When border restrictions tightened, the NFF demanded from National Cabinet that common sense prevail. Reports of farmers told to transport sheep by plane and shearers being forced to re-route through capital city airports would have been laughable if they weren't so serious. The NFF led targeted advocacy to ensure city-centric bureaucracy didn't impede agriculture.
Getting Australia growing, again
During July, in a televised address to the National Press Club, I was pleased to launch the NFF's plan for agriculture to lead Australia's COVID-19 recovery. The Get Australia Growing plan draws on many policy and investment priorities the NFF has earmarked as needed to propel agriculture's growth to $100b by 2030.
The plan includes a focus on revitalising regions including a renaissance of bush-based food and fibre manufacturing. COVID-19 highlighted the risks of our reliance on goods produced overseas. There is a huge opportunity to bring food and fibre processing home and to bring jobs and people to our regions. Just this week, with the supportive coalition of leading industry bodies, the NFF launched a Regionalisation thought-leadership paper. It's designed to kickstart an agenda to ensure regional Australia is the engine room of jobs, economic and population growth, revitalising regions and alleviating the chronic overpopulation of big cities.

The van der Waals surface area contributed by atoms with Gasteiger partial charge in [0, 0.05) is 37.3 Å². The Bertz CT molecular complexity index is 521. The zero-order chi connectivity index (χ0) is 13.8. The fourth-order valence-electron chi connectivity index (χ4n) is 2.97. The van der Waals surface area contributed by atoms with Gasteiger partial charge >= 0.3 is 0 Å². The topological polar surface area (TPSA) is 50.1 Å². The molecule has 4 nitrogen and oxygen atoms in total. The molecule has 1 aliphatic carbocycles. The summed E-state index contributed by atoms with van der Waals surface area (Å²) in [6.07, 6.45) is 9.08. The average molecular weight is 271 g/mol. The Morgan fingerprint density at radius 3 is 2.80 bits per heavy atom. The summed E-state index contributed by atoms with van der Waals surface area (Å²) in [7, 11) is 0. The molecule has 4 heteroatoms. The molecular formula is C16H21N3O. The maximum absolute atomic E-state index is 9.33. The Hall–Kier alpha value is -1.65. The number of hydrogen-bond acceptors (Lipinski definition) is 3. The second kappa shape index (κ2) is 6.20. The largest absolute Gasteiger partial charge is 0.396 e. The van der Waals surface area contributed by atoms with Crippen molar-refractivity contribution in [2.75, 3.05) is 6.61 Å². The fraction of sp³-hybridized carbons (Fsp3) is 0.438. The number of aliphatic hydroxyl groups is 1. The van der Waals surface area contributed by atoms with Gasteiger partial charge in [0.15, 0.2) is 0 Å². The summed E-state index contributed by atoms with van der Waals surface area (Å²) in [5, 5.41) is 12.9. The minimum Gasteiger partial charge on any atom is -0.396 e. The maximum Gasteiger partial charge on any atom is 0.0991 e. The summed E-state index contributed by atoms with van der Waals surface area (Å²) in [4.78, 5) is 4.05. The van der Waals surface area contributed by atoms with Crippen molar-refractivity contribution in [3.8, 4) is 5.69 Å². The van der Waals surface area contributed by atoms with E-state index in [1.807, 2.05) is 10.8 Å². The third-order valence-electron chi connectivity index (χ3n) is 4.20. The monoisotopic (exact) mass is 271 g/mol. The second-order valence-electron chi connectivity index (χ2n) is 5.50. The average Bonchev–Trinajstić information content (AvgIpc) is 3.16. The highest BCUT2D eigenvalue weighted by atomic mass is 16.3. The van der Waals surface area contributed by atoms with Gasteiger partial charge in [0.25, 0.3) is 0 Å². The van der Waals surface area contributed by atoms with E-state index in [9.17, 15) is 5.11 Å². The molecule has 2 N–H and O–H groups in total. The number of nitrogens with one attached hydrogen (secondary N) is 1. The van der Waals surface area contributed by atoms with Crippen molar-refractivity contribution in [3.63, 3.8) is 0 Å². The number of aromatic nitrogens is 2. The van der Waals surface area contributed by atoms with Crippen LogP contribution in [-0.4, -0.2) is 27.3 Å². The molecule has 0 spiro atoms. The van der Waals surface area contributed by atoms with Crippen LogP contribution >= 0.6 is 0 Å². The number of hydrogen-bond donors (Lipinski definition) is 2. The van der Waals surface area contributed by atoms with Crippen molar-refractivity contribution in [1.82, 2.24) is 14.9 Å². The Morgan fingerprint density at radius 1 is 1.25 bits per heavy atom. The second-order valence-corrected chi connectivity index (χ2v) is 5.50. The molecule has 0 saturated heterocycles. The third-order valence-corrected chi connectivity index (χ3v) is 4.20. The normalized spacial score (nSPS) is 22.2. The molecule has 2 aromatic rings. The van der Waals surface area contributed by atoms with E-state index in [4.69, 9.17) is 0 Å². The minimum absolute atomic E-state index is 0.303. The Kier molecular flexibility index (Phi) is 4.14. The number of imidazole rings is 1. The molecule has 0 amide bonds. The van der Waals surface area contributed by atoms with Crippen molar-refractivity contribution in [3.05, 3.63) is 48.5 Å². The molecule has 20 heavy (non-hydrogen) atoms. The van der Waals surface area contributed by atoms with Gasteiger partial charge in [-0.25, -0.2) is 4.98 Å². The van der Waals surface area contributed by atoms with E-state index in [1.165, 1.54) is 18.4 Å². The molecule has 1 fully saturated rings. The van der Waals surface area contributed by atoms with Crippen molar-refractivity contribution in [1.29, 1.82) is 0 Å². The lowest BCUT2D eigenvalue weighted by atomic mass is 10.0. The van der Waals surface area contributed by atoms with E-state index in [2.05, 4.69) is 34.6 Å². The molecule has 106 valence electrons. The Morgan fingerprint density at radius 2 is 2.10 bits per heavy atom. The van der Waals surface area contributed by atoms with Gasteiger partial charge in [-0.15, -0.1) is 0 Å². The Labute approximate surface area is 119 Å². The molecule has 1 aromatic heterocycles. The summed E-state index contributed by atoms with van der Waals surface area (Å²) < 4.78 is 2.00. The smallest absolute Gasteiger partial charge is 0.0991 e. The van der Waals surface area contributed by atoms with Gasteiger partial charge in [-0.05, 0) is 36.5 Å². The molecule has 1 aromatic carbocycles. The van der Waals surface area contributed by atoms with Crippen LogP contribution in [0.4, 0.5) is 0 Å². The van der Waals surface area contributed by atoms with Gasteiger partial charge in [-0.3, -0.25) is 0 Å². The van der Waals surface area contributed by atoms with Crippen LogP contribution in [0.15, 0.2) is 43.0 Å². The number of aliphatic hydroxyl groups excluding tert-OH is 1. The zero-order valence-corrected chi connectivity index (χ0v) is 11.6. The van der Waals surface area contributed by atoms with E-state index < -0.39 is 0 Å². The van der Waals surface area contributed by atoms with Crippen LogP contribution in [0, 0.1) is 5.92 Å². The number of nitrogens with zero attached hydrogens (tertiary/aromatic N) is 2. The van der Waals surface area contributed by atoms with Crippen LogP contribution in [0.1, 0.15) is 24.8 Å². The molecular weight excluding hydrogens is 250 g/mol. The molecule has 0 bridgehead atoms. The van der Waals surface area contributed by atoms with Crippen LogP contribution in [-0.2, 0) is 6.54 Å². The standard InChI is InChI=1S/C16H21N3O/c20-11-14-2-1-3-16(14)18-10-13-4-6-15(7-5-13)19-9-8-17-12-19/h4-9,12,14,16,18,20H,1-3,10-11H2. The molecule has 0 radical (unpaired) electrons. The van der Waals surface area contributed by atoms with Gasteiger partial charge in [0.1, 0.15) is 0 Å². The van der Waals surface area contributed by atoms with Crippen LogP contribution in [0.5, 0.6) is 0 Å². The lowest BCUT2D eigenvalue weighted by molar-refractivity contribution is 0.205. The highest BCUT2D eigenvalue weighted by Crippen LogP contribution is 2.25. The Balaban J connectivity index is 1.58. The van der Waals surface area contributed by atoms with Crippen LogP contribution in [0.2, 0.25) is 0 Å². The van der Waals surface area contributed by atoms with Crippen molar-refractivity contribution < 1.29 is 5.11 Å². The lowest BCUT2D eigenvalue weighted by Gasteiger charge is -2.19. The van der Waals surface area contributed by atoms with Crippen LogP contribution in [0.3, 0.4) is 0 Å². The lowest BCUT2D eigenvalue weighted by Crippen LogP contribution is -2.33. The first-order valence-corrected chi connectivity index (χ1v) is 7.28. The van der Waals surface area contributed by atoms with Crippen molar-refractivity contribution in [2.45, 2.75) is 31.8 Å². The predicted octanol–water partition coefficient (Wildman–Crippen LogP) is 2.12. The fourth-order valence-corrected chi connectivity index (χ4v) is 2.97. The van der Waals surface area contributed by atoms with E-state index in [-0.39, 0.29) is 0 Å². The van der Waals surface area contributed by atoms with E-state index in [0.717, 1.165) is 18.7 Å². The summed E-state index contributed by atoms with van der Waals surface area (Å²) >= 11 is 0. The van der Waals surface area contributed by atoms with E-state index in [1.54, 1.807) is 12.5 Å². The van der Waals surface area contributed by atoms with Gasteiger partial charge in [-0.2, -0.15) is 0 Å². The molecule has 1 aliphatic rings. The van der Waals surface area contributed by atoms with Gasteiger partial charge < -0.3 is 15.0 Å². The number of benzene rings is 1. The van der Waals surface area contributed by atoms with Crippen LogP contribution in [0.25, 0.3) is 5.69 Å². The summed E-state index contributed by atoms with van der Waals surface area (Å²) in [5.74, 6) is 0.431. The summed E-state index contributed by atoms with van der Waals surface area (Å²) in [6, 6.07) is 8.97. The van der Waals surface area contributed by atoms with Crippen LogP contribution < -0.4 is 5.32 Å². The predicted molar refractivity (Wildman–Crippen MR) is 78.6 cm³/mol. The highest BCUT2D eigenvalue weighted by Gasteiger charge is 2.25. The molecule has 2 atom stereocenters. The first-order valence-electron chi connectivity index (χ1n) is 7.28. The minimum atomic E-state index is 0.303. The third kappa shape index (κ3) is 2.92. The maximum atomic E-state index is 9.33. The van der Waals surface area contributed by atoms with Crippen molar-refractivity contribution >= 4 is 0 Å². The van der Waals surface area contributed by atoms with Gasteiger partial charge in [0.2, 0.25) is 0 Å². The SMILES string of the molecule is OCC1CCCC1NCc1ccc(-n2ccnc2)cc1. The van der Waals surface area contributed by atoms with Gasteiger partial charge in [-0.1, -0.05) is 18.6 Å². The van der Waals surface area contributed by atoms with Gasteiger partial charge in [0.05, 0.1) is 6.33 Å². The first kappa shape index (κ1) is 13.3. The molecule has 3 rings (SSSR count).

Supporting free and fair trade
Agriculture relies on international trade, with over 70pc of the food and fibre we produce going overseas. Recent trade disruptions highlight the need for Australia to reaffirm its commitment to free trade and a rules-based trading system. This system has served Australia well, and time-specific disruptions should not see us abandon the significant benefits the rules-based trading system has created.
To this end redoubling efforts for favourable food and fibre market access from free trade agreement negotiations with the EU and the UK and establishing and deepening trade ties with India and Indonesia should be paramount.
China accounts for 28pc of all agricultural exports. Disruptions to this trade have and will hurt Australian farmers, those working up and down the food and fibre supply chain, and our valued Chinese customers. Australian agriculture developed trade relationships with China that stretch back to the 1980s. The relationship has seen many instances of disruption and disagreement, but has endured and strengthened over time. The NFF supports dialogue that will ensure the Australia-China relationship will continue to develop in a positive way, based on mutual benefit and respect.
Live export win rights the wrongs